Will the Long-only Index Funds Continue to Dominate?

As long as the long-only index funds maintain their dominate position in the futures market, we should see profitable opportunities to hedge our future crops.  Will the funds’ dominance continue?  Unfortunately, maybe not.

Since the mid-2000’s, the growth of these funds has provided us with attractive new ways to market our wheat.  At their peak, they held long contracts totaling almost 1.5 billion bushels in the Chicago soft red wheat futures market and currently hold long positions of around one billion bushels.  Every new long contract must be matched by a new short contract.  Hence, the funds’ huge new demand for long contracts required attracting many new short sellers.

Most short contracts have been traditionally sold by farmers and other hedgers who are holding stocks of physical wheat.  However, since the total soft red wheat crop averages less than 400 million bushels, the supply of short contracts from normal hedging didn’t come close to satisfying the funds’ demand.   The funds had to attract new short sellers by bidding futures prices up relative to cash prices, causing an abnormally negative basis, and increasing the market carry.  This made the hedging of all classes of wheat look more attractive.  We took advantage by selling more of our future crops with base-price (hedge-to-arrive) contracts.  Our coops earned higher profits by hedging and storing the wheat we sold to them and by delaying their sales to Portland exporters.

I recently read a new study by Dwight Sanders and Scott Irwin (“A Reappraisal of Investing in Commodity Futures Markets,” Applied Economics Perspectives and Policy, Autumn 2012) that examines the long-run profitability of the commodity index funds.  It concludes that their average long run returns have been essentially zero.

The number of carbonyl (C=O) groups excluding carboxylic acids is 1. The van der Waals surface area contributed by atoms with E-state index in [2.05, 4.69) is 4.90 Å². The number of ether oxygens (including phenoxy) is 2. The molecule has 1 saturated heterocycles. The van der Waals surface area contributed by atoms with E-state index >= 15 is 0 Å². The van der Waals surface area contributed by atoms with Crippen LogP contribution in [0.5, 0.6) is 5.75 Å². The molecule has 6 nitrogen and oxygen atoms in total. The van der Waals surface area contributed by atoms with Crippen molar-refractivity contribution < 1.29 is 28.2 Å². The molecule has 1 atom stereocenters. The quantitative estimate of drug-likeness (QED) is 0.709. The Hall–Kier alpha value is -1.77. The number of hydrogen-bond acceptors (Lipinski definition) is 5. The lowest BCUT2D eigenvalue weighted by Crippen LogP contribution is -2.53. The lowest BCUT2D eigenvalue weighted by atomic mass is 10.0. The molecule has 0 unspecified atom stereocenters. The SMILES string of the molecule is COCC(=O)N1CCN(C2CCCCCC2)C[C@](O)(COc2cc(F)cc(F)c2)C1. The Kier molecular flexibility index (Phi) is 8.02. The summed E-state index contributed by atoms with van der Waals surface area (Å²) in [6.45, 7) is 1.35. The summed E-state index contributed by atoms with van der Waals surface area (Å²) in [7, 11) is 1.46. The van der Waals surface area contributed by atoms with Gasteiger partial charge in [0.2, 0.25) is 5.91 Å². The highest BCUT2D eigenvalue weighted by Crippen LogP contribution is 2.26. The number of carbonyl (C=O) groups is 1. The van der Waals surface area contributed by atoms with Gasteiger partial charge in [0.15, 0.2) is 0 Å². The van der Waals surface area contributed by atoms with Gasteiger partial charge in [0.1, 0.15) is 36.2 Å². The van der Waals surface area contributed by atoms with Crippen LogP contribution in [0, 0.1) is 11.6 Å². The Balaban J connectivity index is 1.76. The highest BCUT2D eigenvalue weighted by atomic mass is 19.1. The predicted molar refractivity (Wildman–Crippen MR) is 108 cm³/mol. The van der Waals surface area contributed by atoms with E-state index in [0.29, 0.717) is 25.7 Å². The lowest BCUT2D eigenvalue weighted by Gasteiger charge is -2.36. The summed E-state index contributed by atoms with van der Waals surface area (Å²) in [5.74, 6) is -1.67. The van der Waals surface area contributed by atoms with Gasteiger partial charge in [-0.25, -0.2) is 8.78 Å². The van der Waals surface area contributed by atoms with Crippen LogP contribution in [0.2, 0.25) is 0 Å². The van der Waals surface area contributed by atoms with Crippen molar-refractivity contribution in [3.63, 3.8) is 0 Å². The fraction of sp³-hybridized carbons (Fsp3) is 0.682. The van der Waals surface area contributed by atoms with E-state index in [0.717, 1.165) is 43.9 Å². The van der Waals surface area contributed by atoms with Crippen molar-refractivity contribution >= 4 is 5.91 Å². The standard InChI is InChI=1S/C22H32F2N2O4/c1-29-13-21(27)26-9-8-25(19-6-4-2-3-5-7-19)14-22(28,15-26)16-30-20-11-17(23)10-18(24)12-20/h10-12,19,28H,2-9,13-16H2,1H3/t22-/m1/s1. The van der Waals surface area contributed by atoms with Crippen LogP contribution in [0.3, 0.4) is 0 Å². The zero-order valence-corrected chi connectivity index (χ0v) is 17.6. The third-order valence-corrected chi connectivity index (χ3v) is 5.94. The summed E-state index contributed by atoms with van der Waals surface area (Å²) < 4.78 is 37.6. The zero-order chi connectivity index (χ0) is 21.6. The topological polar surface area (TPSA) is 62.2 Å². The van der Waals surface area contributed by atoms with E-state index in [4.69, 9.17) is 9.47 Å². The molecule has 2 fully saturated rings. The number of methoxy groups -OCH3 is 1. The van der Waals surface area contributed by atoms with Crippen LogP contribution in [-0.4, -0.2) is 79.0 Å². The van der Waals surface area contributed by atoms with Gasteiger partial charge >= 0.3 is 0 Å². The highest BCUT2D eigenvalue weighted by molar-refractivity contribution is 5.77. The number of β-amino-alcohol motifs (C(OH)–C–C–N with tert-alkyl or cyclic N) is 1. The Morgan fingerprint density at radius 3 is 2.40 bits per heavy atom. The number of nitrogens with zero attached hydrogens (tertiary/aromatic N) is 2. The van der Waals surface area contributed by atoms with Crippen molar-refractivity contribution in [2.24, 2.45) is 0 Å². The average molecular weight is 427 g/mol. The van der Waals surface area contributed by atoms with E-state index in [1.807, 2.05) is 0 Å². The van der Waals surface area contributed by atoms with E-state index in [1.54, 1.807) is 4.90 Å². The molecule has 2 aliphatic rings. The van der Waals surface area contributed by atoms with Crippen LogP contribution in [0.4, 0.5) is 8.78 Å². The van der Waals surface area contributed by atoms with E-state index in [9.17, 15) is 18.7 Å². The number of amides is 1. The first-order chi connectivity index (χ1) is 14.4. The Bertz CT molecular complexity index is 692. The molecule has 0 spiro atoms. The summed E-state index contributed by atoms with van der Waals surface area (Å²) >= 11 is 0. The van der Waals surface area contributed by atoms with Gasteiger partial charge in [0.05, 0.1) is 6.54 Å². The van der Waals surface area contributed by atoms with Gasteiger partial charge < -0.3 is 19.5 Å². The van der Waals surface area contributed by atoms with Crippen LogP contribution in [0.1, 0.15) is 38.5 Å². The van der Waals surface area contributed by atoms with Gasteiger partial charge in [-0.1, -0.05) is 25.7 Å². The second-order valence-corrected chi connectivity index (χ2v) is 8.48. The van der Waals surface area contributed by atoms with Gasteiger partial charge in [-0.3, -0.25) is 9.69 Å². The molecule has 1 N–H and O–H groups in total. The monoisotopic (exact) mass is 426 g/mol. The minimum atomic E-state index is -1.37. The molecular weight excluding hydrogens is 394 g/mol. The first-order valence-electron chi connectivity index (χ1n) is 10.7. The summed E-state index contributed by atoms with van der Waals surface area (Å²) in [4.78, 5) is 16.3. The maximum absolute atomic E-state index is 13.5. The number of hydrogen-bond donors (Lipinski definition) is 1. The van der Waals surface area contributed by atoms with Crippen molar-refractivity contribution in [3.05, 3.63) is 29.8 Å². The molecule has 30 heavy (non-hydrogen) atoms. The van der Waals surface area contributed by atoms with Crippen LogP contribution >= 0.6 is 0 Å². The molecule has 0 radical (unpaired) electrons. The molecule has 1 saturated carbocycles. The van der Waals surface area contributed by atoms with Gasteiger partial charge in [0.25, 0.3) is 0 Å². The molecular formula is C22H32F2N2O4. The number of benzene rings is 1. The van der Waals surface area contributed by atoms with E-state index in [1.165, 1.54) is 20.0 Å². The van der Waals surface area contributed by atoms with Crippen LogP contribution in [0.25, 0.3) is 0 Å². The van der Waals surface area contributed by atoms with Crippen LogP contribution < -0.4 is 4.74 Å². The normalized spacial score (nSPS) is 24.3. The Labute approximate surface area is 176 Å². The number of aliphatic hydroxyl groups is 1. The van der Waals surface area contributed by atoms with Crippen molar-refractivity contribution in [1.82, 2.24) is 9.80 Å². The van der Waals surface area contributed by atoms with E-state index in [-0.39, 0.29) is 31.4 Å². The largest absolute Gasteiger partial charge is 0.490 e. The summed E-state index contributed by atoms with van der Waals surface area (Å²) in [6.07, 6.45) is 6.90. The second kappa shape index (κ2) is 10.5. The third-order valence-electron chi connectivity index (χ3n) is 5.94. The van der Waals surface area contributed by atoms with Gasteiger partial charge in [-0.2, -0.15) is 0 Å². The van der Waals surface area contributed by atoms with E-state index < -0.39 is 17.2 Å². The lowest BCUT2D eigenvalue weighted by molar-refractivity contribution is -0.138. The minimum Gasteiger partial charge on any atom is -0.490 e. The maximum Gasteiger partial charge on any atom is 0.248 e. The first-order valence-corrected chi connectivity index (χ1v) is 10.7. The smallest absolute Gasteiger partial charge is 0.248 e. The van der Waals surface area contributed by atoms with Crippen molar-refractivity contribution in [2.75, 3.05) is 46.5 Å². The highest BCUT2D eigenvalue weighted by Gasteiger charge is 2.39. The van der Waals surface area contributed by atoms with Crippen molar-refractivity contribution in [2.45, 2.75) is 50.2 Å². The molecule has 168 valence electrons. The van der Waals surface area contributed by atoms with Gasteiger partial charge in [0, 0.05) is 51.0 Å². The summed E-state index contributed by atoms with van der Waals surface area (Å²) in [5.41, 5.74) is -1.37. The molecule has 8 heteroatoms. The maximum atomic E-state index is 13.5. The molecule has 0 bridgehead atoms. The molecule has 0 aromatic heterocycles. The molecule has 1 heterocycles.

Abstract Investments into commodity-linked products have grown considerably in recent years. Unlike investments in equities, commodity futures markets produce no earnings; the source of returns is thus unclear. This paper examines returns to static long-only U.S. commodity futures investments over five decades and finds that returns to individual futures markets are zero, and the returns to futures market portfolios depend critically on portfolio weighting schemes. Historical portfolio returns are not statistically different from zero and are driven by price episodes such as that of 1972-1974. In other periods, portfolio returns are zero or negative. Overall, the case for long-only investment in commodities may not be as strong as that implied in some studies (e.g., Gorton and Rouwenhorst, 2006a). If so, the growth in long-only commodity investments may naturally subside and ease the policy debate regarding speculative position limits.

Low returns should eventually force the many pension funds and other investors who have put billions into these funds over the last decade to reconsider and shift their money to other assets.  The long-only funds were originally sold as a way to diversify portfolios.  Unfortunately for us, diversification by adding an investment that loses money on average isn’t a good strategy.

White Wheat Basis Update

Several months ago, I updated my data on the white wheat basis relative to Chicago  futures.  I believe the basis graph helps illustrate the effect of the long-only index funds on our basis.  The funds became dominant players in the Chicago futures market after 2005, but their early effects were masked by the two back-to-back years of Australian drought.

The Origins of the Long-only Index Funds

Several months ago, a friend handed me Matt Taibbi’s best selling book, Griftopia, and said, “read it and tell me what you think.”  I don’t normally read muckraking books written in a contemporary style that is both “over the top” and crude.  However, after skimming a couple of chapters, I realized that Taibbi is a bright guy with some interesting things to say.  I was surprised when I turned the page and came to Chapter 4—“Blowout: The Commodities Bubble”—in which Taibbi discusses the long-only index funds (see particularly pages 132-141) that now dominate the futures markets.